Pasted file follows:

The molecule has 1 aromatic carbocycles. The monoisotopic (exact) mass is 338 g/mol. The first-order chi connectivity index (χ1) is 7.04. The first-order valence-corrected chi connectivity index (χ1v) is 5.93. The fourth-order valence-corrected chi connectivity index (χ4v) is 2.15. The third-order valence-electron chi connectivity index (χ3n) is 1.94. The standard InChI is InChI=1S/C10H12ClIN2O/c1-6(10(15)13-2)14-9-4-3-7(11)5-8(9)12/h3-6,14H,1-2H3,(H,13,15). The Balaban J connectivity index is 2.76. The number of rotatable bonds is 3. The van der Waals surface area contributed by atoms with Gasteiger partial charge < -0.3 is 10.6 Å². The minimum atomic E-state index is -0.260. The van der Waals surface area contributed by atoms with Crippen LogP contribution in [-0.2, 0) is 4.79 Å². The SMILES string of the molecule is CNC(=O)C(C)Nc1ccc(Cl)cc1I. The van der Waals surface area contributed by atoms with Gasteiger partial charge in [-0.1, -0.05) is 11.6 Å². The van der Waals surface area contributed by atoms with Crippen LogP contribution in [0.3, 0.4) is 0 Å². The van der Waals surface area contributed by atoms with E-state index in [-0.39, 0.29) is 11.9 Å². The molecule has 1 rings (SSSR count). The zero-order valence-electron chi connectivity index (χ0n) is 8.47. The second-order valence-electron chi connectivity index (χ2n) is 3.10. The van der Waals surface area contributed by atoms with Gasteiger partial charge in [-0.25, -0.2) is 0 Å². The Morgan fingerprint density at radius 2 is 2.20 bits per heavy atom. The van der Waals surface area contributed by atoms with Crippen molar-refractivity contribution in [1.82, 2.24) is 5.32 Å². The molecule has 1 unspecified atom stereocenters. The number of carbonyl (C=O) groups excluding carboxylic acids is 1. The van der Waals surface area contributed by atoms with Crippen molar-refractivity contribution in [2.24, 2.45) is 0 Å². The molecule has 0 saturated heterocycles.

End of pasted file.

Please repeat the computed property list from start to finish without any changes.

The molecule has 1 aromatic carbocycles. The monoisotopic (exact) mass is 338 g/mol. The first-order chi connectivity index (χ1) is 7.04. The first-order valence-corrected chi connectivity index (χ1v) is 5.93. The fourth-order valence-corrected chi connectivity index (χ4v) is 2.15. The third-order valence-electron chi connectivity index (χ3n) is 1.94. The standard InChI is InChI=1S/C10H12ClIN2O/c1-6(10(15)13-2)14-9-4-3-7(11)5-8(9)12/h3-6,14H,1-2H3,(H,13,15). The Balaban J connectivity index is 2.76. The number of rotatable bonds is 3. The van der Waals surface area contributed by atoms with Gasteiger partial charge < -0.3 is 10.6 Å². The minimum atomic E-state index is -0.260. The van der Waals surface area contributed by atoms with Crippen LogP contribution in [-0.2, 0) is 4.79 Å². The SMILES string of the molecule is CNC(=O)C(C)Nc1ccc(Cl)cc1I. The van der Waals surface area contributed by atoms with Gasteiger partial charge in [-0.1, -0.05) is 11.6 Å². The van der Waals surface area contributed by atoms with Crippen LogP contribution in [0.3, 0.4) is 0 Å². The van der Waals surface area contributed by atoms with E-state index in [-0.39, 0.29) is 11.9 Å². The molecule has 1 rings (SSSR count). The zero-order valence-electron chi connectivity index (χ0n) is 8.47. The second-order valence-electron chi connectivity index (χ2n) is 3.10. The van der Waals surface area contributed by atoms with Gasteiger partial charge in [-0.25, -0.2) is 0 Å². The Morgan fingerprint density at radius 2 is 2.20 bits per heavy atom. The van der Waals surface area contributed by atoms with Crippen molar-refractivity contribution in [1.82, 2.24) is 5.32 Å². The molecule has 1 unspecified atom stereocenters. The number of carbonyl (C=O) groups excluding carboxylic acids is 1. The van der Waals surface area contributed by atoms with Crippen molar-refractivity contribution in [2.24, 2.45) is 0 Å². The molecule has 0 saturated heterocycles.